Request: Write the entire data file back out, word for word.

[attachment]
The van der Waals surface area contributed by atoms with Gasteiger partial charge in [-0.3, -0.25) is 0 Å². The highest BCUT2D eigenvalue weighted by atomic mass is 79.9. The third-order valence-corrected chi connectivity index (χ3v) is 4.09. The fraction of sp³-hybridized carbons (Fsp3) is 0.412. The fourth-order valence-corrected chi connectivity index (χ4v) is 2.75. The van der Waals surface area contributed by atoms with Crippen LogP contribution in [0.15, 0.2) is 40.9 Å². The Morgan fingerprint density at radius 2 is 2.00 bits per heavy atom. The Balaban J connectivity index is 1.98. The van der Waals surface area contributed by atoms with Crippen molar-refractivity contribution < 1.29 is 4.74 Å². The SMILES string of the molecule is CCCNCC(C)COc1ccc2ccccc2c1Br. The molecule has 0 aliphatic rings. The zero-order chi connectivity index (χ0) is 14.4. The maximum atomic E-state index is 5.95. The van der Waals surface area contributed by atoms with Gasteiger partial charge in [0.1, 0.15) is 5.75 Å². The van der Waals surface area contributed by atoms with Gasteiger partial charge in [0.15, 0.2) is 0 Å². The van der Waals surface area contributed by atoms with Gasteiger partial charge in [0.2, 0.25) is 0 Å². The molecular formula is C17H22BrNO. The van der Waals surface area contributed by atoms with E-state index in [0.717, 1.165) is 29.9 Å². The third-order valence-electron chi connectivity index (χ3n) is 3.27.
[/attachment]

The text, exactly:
The van der Waals surface area contributed by atoms with Gasteiger partial charge in [-0.3, -0.25) is 0 Å². The highest BCUT2D eigenvalue weighted by atomic mass is 79.9. The third-order valence-corrected chi connectivity index (χ3v) is 4.09. The fraction of sp³-hybridized carbons (Fsp3) is 0.412. The fourth-order valence-corrected chi connectivity index (χ4v) is 2.75. The van der Waals surface area contributed by atoms with Crippen LogP contribution in [0.15, 0.2) is 40.9 Å². The Morgan fingerprint density at radius 2 is 2.00 bits per heavy atom. The Balaban J connectivity index is 1.98. The van der Waals surface area contributed by atoms with Crippen molar-refractivity contribution < 1.29 is 4.74 Å². The SMILES string of the molecule is CCCNCC(C)COc1ccc2ccccc2c1Br. The molecule has 0 aliphatic rings. The zero-order chi connectivity index (χ0) is 14.4. The maximum atomic E-state index is 5.95. The van der Waals surface area contributed by atoms with Gasteiger partial charge in [0.1, 0.15) is 5.75 Å². The van der Waals surface area contributed by atoms with Gasteiger partial charge in [0.15, 0.2) is 0 Å². The van der Waals surface area contributed by atoms with Gasteiger partial charge in [0.2, 0.25) is 0 Å². The molecular formula is C17H22BrNO. The van der Waals surface area contributed by atoms with E-state index in [0.717, 1.165) is 29.9 Å². The third-order valence-electron chi connectivity index (χ3n) is 3.27.